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Energy Capitol of the USA

sunny 75 °F

Howdy Folks;

Two days activities rolled into one blog. Wednesday began with a seminar on Tire Safety, and the Importance of Proper Air Pressure. I learned the importance of having my MH weighed, that is to say, the weight pressing on each of the 4 corners of the coach. Of'times loads are unbalanced putting undue pressure on one side or the other. Must have that done.
In the afternoon I fulfilled my first volunteer obligation by driving a golf cart around for 3 hrs. offering attendees rides to wherever they wanted to go. It was fun for I met folks from all parts of the country. I will do another shift on Sat. aft. For a change of pace I drove my TOAD into town for dinner at a Steak & Chop Restaurant. I ate at the bar and met this nice guy, Mike. He and his wife recently moved to WY from California and are so happy with their decision. They have a small 'ranch' (5 acres) on the edge of town with horses, chickens, etc. He works for a Swiss firm who sells equipment to the mining industry.

After visiting the Caterpiller World Headquarters in Peoria, IL last year I have been intrigued with the giant equipment they manufacture for the mining industry. Wyoming has coal mines. There are 17 active ones which produce 39% of American coal (3 times the amount of WV). In all, the USA has 853 coal mines in various states across the country. Besides the US, China & Australia have the largest coal mines in the world.
Wyoming's mines are strip mines, meaning the 'overburden' or soil covering the coal seams is scraped off or removed and displaced. After the coal has been stripped out then the overburden is placed back, covered with topsoil, then plants and trees are replanted to 'make the land as close to 'as it was' before the mining took place. It sounds simple but the enormity of these sites (1,000 acres total) are difficult to describe.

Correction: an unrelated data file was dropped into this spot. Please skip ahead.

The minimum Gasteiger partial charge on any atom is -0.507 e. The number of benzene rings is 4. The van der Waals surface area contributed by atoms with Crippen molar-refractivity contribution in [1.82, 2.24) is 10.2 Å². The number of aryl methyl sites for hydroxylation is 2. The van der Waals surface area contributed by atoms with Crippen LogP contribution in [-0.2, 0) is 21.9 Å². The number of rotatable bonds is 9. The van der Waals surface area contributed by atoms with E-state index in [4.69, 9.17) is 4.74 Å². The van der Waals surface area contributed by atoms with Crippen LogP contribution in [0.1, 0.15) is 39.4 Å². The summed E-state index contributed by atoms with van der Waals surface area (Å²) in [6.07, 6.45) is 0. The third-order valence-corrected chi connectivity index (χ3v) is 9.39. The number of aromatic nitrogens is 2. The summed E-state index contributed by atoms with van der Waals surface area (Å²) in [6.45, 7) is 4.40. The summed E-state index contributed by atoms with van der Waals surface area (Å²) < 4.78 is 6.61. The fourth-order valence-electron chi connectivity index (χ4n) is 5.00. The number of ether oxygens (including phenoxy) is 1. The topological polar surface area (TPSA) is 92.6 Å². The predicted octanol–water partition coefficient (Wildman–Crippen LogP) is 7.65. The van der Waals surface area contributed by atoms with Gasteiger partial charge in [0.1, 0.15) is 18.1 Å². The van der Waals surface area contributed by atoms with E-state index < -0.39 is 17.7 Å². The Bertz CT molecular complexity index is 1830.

Our bus tour took us down into the Belle Ayr and Eagle Butte mines, located just north of Gillette. There we saw giant machines removing coal from a vein 100' thick. It took but 3 scoops from these machines to fill the beds of enormous dump trucks. The trucks are two stories high, have 6 tires of 12' diameter each and when loaded carry 240 tons of coal. One dump truck load fills 2 train cars. Our driver, a petite lady school teacher, drove one of these dump trucks last year during her summer break from school. The mines operate 24/7 365 days a year. The drivers, she said, work 12 hr. shifts with a 1/2 hr. break for a meal in a trailer building at the fuel point while the trucks are being refueled. (The mine equipment consumes 14 M gallons of diesel fuel annually) Drivers earn from $25.09 - $32.42/hr. with 1 1/2 X for overtime, and 3X for holidays.
The mine company owns, among other giant equipment, 22 dump trucks, valued at $3.8 M each, and all operate round the clock, stopping only for maintenance, repairs, or driver shift-change. These two mines, now operate at a depth of 440', have been operational for the past 40 years (1972) and are expected to produce until 2038.
The coal truck loads are dumped into a crusher which reduces it to 2" or less in size. It is then 'conveyored' into 4 giant silos 70' dia. x 210' tall. Through a 'train-car size' opening in the bottom of the silos run the railroad tracks. The train coal cars are loaded from the solos at the rate of one/minute with a full 120-140 car train assembled for shipment every two hours. As full trains leave for the railyards at North Platte, NE empty ones arrive in a continual non-stop loop, 24/7 365 days a year. At North Platte, which I visited & observed in last year's travels, the coal train is broken apart and the cars are assigned to newly assembled trains destined to where the orders for coal await; north, south, east, or west. American capitolism working at its best!

Posted by dixter 12:42 Archived in USA Tagged coal mines gillette's

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